A poor assumption of NH’s Upper Valley which has the largest employers as Dartmouth College and Dartmouth Hospital respectively (separate entities despite the name) was that I would find some friendships in the transient yet educated people who came to this region for high paying jobs. I did initially meet some of them via my Meetup group for Craft Beer but I found that even though our conversations were intellectually charged by current events and philosophy, I never made friends beyond this group and when I shuttered it due to being too busy, I lost complete connection with all of those people. Being a Florida Farmer, I bonded with the blue-collar folks more. I have a deeper respect for those who ‘actually work’ as in build and fix things with their hands. the ditch diggers are the folks I get along the most because I respect them more than my office-mates. Call it a projection of my imposter syndrome if you must but I ended up spending time with friends of my wife (locals / townies) and with people in my neighborhood who were a janitor, highway repair man, snow plow operator, real estate agent, teacher and gas station employee. I know you’re supposed to spend your time with people who inspire you and are smarter than you. I realize its importance but I worked hard all day with smart people and it was great to unwind with cheap beer and talk about simpler things.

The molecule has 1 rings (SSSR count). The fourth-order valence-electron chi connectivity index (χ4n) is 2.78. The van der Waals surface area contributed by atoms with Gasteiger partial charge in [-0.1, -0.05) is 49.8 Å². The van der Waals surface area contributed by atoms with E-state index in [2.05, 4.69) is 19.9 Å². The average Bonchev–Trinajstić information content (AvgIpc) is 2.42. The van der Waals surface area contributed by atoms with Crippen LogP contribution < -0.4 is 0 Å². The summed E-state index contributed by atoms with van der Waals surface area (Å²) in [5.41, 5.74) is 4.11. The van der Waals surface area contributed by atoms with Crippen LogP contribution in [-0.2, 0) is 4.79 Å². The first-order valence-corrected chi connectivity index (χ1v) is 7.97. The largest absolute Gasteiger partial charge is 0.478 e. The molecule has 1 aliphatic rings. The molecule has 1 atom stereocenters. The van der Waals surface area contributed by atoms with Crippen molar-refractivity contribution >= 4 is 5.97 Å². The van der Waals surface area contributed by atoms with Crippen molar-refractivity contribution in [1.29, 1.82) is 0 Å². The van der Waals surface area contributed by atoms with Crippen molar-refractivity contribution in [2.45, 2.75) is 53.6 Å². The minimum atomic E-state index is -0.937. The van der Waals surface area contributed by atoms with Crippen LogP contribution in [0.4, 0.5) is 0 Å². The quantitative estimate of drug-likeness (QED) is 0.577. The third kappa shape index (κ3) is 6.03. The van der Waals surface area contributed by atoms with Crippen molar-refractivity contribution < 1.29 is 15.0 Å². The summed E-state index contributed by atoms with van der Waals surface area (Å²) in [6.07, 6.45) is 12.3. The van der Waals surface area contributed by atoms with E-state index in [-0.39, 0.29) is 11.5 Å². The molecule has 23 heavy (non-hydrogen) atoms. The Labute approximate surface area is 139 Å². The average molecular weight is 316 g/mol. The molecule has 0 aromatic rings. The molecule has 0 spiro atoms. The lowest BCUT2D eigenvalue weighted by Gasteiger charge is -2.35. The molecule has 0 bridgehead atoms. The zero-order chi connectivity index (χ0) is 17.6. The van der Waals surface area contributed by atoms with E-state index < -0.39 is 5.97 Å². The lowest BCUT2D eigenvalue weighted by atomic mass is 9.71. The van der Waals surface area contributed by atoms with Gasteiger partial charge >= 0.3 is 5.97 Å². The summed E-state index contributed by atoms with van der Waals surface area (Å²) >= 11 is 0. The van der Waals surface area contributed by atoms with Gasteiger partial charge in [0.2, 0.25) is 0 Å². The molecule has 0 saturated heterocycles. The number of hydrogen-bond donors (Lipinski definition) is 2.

New Hampshire is a low income state. I believe my town’s average household income was around $55,000 USD. Despite this, the area’s home and overall living expenses always exceeded that income which leads to a very upper middle class and a very large group in the low income bracket who have to rely on heating oil, food and tax subsidies to get by. Trickle down has failed New Hampshire. Despite this, there is $$$ in New Hampshire. There are old families who owned hundreds of acres of land, parceled out and slowly sold over the years to where one town is made up by 5 last names who each have millions in assets controlled by trusts with land in current use tax-exempt status so while cash-on-hand was low, there was a lot of asset leverage that original settlers of the area could tap into and, because everyone in town drove a Subaru, you had no idea who was a millionaire and who wasn’t. It made it easier to just strike up a conversation with someone at the general store getting their morning coffee and breakfast sandwich.

New Hampshire, like Vermont, survives on tourist revenue. Businesses all over the state cater to the tourists that are here 3 seasons out of the year. Summer RVs and camping, boats, families and hikers all heading North on foot (AT) or by car are followed by leaf peepers here to see a bunch of dead trees in their journey to hibernation and finally the winter snow season with its sports and more tourist money that mostly gets concentrated into the ski resorts versus trickling down to the rest of us. The ski resorts have heavily consolidated in a small group of nationwide companies so that money flows primarily to investment firms like Blackrock than the small towns that need it. Every day of the year, license plates from VT, NY, MA, ME and CT traverse the state for some reason and the locals complain but nothing is done about it because they’re bringing money to the state.